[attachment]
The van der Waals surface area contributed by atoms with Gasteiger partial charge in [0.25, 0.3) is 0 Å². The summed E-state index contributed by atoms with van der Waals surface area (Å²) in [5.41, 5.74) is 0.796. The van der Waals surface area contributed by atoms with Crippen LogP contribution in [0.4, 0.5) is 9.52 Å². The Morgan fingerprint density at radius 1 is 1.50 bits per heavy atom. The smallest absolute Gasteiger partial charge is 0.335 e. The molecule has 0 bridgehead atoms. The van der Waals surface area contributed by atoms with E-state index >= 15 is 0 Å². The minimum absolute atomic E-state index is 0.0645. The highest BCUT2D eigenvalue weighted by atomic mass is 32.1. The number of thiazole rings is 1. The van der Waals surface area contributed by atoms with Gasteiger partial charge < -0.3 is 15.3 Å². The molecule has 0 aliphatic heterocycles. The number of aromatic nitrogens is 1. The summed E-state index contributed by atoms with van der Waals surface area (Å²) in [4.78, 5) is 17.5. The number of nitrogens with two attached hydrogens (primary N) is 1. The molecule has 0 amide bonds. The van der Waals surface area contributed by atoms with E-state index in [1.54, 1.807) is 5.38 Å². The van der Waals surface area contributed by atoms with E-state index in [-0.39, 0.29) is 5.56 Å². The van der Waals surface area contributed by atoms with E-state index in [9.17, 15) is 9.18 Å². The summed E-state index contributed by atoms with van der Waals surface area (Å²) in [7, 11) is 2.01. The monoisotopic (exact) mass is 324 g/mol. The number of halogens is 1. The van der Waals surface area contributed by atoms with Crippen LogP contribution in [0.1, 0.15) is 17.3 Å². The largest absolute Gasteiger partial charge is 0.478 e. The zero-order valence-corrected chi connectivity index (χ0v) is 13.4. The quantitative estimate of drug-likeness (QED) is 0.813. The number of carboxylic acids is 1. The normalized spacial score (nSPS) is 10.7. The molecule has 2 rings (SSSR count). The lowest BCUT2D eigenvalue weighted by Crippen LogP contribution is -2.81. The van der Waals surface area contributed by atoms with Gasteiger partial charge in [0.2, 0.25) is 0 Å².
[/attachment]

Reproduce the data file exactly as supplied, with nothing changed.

The van der Waals surface area contributed by atoms with Gasteiger partial charge in [0.25, 0.3) is 0 Å². The summed E-state index contributed by atoms with van der Waals surface area (Å²) in [5.41, 5.74) is 0.796. The van der Waals surface area contributed by atoms with Crippen LogP contribution in [0.4, 0.5) is 9.52 Å². The Morgan fingerprint density at radius 1 is 1.50 bits per heavy atom. The smallest absolute Gasteiger partial charge is 0.335 e. The molecule has 0 bridgehead atoms. The van der Waals surface area contributed by atoms with E-state index >= 15 is 0 Å². The minimum absolute atomic E-state index is 0.0645. The highest BCUT2D eigenvalue weighted by atomic mass is 32.1. The number of thiazole rings is 1. The van der Waals surface area contributed by atoms with Gasteiger partial charge < -0.3 is 15.3 Å². The molecule has 0 aliphatic heterocycles. The number of aromatic nitrogens is 1. The summed E-state index contributed by atoms with van der Waals surface area (Å²) in [4.78, 5) is 17.5. The number of nitrogens with two attached hydrogens (primary N) is 1. The molecule has 0 amide bonds. The van der Waals surface area contributed by atoms with E-state index in [1.54, 1.807) is 5.38 Å². The van der Waals surface area contributed by atoms with E-state index in [-0.39, 0.29) is 5.56 Å². The van der Waals surface area contributed by atoms with E-state index in [9.17, 15) is 9.18 Å². The summed E-state index contributed by atoms with van der Waals surface area (Å²) in [7, 11) is 2.01. The monoisotopic (exact) mass is 324 g/mol. The number of halogens is 1. The van der Waals surface area contributed by atoms with Crippen LogP contribution in [0.1, 0.15) is 17.3 Å². The largest absolute Gasteiger partial charge is 0.478 e. The zero-order valence-corrected chi connectivity index (χ0v) is 13.4. The quantitative estimate of drug-likeness (QED) is 0.813. The number of carboxylic acids is 1. The normalized spacial score (nSPS) is 10.7. The molecule has 2 rings (SSSR count). The lowest BCUT2D eigenvalue weighted by Crippen LogP contribution is -2.81. The van der Waals surface area contributed by atoms with Gasteiger partial charge in [0.2, 0.25) is 0 Å².